GlobaLex, the electronic collection created by the Hauser Global Law
School Program at the New York University School of Law, recently
updated some of its research guides:
- Researching the United Nations: Finding the Organization's Internal Resource Trails: "The United Nations is such a massive organization that its wide array of processes and products require enough reference sources to warrant a map and compass for navigation. As a map, here are suggested search techniques for several standard types of queries and, as a compass, here are the U.N.'s many diverse search tools organized into resource types."
- European Union Legal Materials: An Infrequent User’s Guide: "This guide is intended for the researcher who infrequently needs to research European Union (EU) law or related materials or to locate EU official documents. The expert or experienced researcher should consult the research guides listed at the end of this article for more detailed information on EU legal materials. With the addition of Croatia in 2013, the EU has a population of approximately 508 million people comprising twenty-eight European nations. The EU gross domestic product has a value of nearly U.S. $18.5 trillion, a bit larger than the U.S. economy. Because the EU is a major trading partner with the United States, knowledge of EU law will become more widespread as this organization takes a more prominent role in international trade and international affairs generally. Even the law library that does not consider international law a strength of its collection will occasionally have to meet the needs of patrons seeking to locate information on EU law."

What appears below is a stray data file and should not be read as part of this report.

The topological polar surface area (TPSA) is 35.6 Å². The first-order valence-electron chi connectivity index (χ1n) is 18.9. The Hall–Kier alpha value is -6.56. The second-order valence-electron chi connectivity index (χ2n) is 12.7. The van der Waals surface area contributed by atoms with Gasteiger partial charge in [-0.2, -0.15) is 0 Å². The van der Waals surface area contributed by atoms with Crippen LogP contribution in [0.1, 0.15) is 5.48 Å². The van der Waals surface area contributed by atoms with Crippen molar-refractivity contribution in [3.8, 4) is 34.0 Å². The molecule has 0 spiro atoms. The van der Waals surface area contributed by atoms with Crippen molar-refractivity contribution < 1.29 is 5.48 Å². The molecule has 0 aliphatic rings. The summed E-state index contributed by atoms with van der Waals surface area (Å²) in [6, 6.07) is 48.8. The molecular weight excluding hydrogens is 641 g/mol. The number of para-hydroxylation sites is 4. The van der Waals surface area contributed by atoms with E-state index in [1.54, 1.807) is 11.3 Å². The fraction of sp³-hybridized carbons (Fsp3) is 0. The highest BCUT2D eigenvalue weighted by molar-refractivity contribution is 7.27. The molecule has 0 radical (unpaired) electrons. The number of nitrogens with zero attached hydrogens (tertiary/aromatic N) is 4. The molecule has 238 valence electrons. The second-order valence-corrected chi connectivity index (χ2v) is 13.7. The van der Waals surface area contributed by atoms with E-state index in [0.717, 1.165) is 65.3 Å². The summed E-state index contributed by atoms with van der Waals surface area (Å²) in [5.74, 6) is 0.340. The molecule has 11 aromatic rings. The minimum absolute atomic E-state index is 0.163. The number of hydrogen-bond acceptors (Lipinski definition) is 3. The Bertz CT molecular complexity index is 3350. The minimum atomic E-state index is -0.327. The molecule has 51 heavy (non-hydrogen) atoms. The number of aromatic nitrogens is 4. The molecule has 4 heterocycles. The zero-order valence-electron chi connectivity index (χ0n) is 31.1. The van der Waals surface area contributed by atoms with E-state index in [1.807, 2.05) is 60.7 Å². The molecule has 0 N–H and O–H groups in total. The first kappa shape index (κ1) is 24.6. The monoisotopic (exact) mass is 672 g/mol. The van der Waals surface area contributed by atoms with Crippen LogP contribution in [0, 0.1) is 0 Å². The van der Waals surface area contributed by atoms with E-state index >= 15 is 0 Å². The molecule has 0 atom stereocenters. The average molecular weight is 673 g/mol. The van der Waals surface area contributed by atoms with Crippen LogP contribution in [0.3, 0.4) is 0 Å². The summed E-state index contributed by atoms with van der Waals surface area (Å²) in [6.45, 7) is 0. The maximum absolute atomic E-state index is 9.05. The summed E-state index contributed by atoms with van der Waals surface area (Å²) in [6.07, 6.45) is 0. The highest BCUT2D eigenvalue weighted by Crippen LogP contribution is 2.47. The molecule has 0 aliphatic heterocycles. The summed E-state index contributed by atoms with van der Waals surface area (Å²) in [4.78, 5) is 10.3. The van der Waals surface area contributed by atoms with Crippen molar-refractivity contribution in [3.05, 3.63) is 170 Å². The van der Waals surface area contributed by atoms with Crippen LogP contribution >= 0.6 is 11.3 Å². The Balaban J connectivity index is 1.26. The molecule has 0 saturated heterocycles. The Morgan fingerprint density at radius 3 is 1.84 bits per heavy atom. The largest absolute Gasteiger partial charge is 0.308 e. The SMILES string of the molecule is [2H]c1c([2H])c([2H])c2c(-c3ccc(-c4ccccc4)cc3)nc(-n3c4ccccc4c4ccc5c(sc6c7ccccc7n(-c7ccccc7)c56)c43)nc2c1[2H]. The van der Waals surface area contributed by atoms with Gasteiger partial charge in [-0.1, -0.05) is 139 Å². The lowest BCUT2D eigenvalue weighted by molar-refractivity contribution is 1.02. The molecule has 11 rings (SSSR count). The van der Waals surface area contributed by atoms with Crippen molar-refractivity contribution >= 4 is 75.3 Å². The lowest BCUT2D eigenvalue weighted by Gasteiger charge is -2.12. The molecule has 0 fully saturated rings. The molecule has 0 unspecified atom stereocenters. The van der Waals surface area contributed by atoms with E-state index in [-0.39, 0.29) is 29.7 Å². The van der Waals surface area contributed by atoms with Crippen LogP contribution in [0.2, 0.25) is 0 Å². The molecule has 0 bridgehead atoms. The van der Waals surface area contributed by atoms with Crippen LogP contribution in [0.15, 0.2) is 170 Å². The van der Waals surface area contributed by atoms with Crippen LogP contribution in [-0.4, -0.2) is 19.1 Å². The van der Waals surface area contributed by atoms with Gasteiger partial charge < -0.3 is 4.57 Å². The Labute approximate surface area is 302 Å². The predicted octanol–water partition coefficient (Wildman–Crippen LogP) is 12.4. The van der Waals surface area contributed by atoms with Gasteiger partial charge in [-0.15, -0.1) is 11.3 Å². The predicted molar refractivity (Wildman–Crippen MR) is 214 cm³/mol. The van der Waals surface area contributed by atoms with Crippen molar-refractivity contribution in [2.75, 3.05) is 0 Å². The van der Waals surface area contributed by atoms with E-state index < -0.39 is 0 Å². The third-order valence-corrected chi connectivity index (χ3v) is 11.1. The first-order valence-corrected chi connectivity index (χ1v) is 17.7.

- Comparative Criminal Procedure: A Select Bibliography:"This bibliography lists selected English-language resources on comparative criminal procedure. It focuses on journal articles, book chapters, and treatises covering comparative criminal procedure generally, criminal procedure in multiple jurisdictions, and specialized research topics in comparative criminal procedure such as: arrest, pre-trial detention, interrogation, right to counsel, legal assistance for indigent defendants, discovery, plea bargaining, trial by jury, the privilege against self-incrimination, inquisitorial versus accusatorial systems, role of prosecutors, judges and defense attorneys, cross-examination, exclusionary rules, sentencing, death penalty, criminal appeals, and double jeopardy. A few comparative international criminal procedure titles are included."
Labels: comparative and foreign law, european union, international law, international organizations, legal research and writing